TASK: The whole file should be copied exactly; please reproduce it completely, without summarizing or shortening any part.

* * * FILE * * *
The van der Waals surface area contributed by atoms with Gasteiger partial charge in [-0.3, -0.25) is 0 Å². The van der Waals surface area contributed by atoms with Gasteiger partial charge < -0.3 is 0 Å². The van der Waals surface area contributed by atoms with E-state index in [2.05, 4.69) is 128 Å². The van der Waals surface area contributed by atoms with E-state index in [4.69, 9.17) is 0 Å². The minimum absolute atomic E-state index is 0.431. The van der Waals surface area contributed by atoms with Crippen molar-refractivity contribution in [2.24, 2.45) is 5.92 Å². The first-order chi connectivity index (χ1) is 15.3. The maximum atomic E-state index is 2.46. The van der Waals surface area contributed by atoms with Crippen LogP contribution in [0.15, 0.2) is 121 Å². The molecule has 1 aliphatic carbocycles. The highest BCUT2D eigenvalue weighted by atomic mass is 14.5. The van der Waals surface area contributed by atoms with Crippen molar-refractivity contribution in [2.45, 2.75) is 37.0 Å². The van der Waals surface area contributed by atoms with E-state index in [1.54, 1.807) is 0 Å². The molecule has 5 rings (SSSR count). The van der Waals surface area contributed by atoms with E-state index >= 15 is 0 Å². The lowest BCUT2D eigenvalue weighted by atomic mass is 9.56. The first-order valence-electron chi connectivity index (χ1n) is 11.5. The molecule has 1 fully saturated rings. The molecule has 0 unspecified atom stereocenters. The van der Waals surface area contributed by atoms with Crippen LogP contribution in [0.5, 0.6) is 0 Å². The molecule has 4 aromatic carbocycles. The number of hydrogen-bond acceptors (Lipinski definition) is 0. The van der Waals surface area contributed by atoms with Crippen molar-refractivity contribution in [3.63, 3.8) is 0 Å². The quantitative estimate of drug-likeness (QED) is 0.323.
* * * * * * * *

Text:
The van der Waals surface area contributed by atoms with Gasteiger partial charge in [-0.3, -0.25) is 0 Å². The van der Waals surface area contributed by atoms with Gasteiger partial charge < -0.3 is 0 Å². The van der Waals surface area contributed by atoms with E-state index in [2.05, 4.69) is 128 Å². The van der Waals surface area contributed by atoms with E-state index in [4.69, 9.17) is 0 Å². The minimum absolute atomic E-state index is 0.431. The van der Waals surface area contributed by atoms with Crippen molar-refractivity contribution in [2.24, 2.45) is 5.92 Å². The first-order chi connectivity index (χ1) is 15.3. The maximum atomic E-state index is 2.46. The van der Waals surface area contributed by atoms with Crippen LogP contribution in [0.15, 0.2) is 121 Å². The molecule has 1 aliphatic carbocycles. The highest BCUT2D eigenvalue weighted by atomic mass is 14.5. The van der Waals surface area contributed by atoms with Crippen molar-refractivity contribution in [2.45, 2.75) is 37.0 Å². The van der Waals surface area contributed by atoms with E-state index in [1.54, 1.807) is 0 Å². The molecule has 5 rings (SSSR count). The van der Waals surface area contributed by atoms with E-state index >= 15 is 0 Å². The lowest BCUT2D eigenvalue weighted by atomic mass is 9.56. The first-order valence-electron chi connectivity index (χ1n) is 11.5. The molecule has 1 fully saturated rings. The molecule has 0 unspecified atom stereocenters. The van der Waals surface area contributed by atoms with Crippen LogP contribution in [0.5, 0.6) is 0 Å². The molecule has 4 aromatic carbocycles. The number of hydrogen-bond acceptors (Lipinski definition) is 0. The van der Waals surface area contributed by atoms with Crippen molar-refractivity contribution in [3.63, 3.8) is 0 Å². The quantitative estimate of drug-likeness (QED) is 0.323.